On August 29, 1869, Sylvester Marsh demonstrated the world’s first mountain-climbing cog railway, earning the recognition and funds needed to complete it.
On March 18, 1855, the Niagara Railway Suspension Bridge officially opened. A joint project between the US and Canada, the bridge opened a new transportation route and marked the start of more than a century of friendship between our two nations.
One of America’s oldest railroads, the Baltimore and Ohio Railroad, was first established on February 28, 1827. The railroad was at the forefront of transportation history for decades – pioneer the use of steam engines to electric and beyond.
On August 8, 1829, the Stourbridge Lion became the first steam locomotive to be operated in the United States.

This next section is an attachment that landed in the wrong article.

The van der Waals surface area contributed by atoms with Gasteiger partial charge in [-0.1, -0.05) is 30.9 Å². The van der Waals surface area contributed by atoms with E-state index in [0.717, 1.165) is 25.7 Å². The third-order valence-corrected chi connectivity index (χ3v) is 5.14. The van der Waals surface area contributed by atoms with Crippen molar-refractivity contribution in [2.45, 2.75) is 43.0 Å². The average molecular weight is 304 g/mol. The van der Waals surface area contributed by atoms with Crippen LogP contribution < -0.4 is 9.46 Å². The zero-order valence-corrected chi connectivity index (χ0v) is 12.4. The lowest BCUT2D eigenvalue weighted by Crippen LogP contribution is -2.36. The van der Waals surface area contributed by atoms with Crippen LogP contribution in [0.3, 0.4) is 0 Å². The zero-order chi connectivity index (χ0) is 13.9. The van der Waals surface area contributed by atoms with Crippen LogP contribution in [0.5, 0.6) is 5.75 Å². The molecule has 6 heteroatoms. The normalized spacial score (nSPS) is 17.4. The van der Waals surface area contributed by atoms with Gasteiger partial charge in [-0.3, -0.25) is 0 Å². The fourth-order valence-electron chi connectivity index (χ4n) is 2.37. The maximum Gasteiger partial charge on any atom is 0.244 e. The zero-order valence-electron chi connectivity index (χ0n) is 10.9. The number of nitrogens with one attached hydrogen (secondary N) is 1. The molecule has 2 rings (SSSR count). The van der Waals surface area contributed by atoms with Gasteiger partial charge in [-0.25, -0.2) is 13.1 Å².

On May 10, 1869, the Transcontinental Railroad was completed with the driving of the golden spike at Promontory Summit, Utah. Completing the Transcontinental Railroad is widely considered one of the greatest accomplishments of the 19th century!
On February 20, 1840, the Gowan & Marx made an impressive run, hauling more than 100 cars weighing 423 tons. It was one of the earliest 4-4-0 locomotives with equalizing levers and became internationally known for hauling a train 40 times its own weight.
On November 7, 1921, President Warren G. Harding ordered 2,200 Marines to guard the mail in the wake of a series of daring mail robberies.
On October 7, 1826, the Granite Railway opened in Massachusetts. Built to carry granite for the Bunker Hill Monument, it’s been called the first chartered and commercial railroad in the United States.
On September 14, 1891, the Empire State Express became one of the world’s first high-speed passenger train, traveling 436 miles between New York City and Buffalo in 7 hours, 6 minutes. It averaged 61.4 miles per hour and reached a top speed of 82 miles per hour.